By Jason Cruz
Northwest Asian Weekly
“You do not become an actor, you are born an actor,” informed the 77-year-old George Takei in his familiar baritone voice. Takei, known in his early days from his work as Star Trek’s Hikaru Sulu and later in life as a political advocate and social media darling, came to Seattle last week promoting his upcoming documentary and filming his popular web series, “Takei’s Take.”
In a whirlwind tour of the city, Takei made a stop at Seattle Central College to take “selfies” with fans and show a screening of his soon-to-be released documentary, “To Be Takei,” which was followed by a question and answer session. Takei also spent another day in Seattle shooting an episode of his original online series sponsored by the AARP, “Takei’s Take.”
Takei’s appearance at Seattle Central College was part of the AARP’s ongoing campaign “Life Reimagined,” which helps guide people through life transitions by helping them discover new possibilities and connect with a community of people pursuing similar passions and goals.
Takei was born in Los Angeles, Calif. and was named after King George VI, whose coronation took place in 1937, the same year that Takei was born. Takei notes that his brother was heavy and round and resembled King Henry VIII, and was thus named Henry. Takei was the eldest of three children.
Takei’s father was an Anglophile – an admirer of England and its culture. Takei has taken on his father’s admiration of England and considers himself an Anglophile.
At an early age, Takei’s family was forced to live in internment camps during World War II. After the war, his family returned to Los Angeles, where he attended school. Takei had a passion for theatre and acting at an early age. He became involved with the drama club in junior high school. Although he was not cast in plays in high school, he helped out as much as possible.
While his parents recognized this passion, his father also was a businessman that understood the realities of show business. “My father said, ‘You can’t make a living on that [acting]. But study architecture, that’s going to be a fantastically creative area for you.’”
“Like a good son, I began my college career as an architecture student.” Takei started at the University of California, Berkeley, but it did not take him long to realize he needed a change. “I just couldn’t see myself as an architect,” recalled Takei.
He returned to Los Angeles and sat down with his father with a plan. “I said, I had to be true to myself. I wanted to give myself a fair chance. I wanted to go to New York and wanted to study at the Actor’s Studio.”
In response to this pitch, his father gave him an option. “You have to be prepared to do it all on your own.” His father added, “New York is a crowded place, a very competitive place, and a very expensive place. You would have to be prepared to do it all on your own.” The implication was that Takei’s parents would not pay for anything if he decided to pursue acting in New York. Takei lovingly recalled his father thinking he was a “bullheaded kid” and that he would probably take the chance and head to New York despite the warnings. Thus, his father offered him a chance to go to UCLA to study in the fine arts department instead. If he stayed in town, his father informed him they would provide him financial assistance.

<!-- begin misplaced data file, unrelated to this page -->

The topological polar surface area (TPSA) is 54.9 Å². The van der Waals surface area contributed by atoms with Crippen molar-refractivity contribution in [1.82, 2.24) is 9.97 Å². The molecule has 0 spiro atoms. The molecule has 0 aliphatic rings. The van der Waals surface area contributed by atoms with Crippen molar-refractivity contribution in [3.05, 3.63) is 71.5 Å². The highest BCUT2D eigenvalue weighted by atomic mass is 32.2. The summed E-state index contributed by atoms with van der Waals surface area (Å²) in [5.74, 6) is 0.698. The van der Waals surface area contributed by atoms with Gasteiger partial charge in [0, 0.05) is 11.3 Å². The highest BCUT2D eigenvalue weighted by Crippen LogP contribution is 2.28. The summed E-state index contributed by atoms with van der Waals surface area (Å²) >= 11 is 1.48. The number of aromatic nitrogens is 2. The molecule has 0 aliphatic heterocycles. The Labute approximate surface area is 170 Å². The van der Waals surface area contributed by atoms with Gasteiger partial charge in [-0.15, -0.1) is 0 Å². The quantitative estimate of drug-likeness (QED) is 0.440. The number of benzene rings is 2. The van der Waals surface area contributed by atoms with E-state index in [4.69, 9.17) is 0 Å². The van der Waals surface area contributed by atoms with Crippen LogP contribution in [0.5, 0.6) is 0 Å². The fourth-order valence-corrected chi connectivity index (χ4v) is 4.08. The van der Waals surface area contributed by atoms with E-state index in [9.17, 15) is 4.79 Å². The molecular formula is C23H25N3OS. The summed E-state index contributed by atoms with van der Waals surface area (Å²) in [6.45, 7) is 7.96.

“New York on your own or UCLA with subsidy,” was the offer his father gave him. “He knew how to structure a deal,” recalled Takei of his father’s alternative proposal to his plan for New York. Takei glowingly reflected on his parents want for him to obtain an education and diploma, while still supporting his dreams.
After graduating from UCLA, as a graduation present, his parents gave him a summer session studying Shakespeare in England. Perhaps it was his parents’ present for holding up his end of the deal. It was his first trip outside the United States. It was an unexpected, great experience for him to study and immerse himself in his intended craft.
Takei recalls that his first big role was a Richard Burton film, “Ice Palace,” that he was offered when a casting agent saw him in a student play while at UCLA. The opportunity to work with such a legend gave the very young and eager Takei a chance to ask questions about acting from one of the greatest actors of all time.
Even though his most notable role as Mr. Sulu occurred in the late 1960s and was reprised in movies and other media in the 1970s and 1980s, he has kept a following through the years. He has also gained notoriety through his political activism as an advocate for Japanese Americans and the LBGT community. Takei served as the Celebrity Grand Marshall of Seattle’s Gay Pride Parade this past summer.
One of the biggest reasons why Takei is iconic today is his presence on social media. As of this writing, Takei has over 7.75 million likes on his Facebook page and 1.38 million followers on his Twitter feed. His YouTube series, which is entering its second season, caters to an older generation.
The subject matter deals with current technological breakthroughs, which appeals to the younger demographic as well.
At 77 years old, Takei looks 20 years younger and remains fit. “Eat properly, rest properly, exercise properly, and keep your mind engaged,” advised Takei of his keys to staying healthy. Takei stated he has a daily regimen of walking, exercising, and getting at least six hours of sleep.
Jason Cruz can be reached at email@example.com.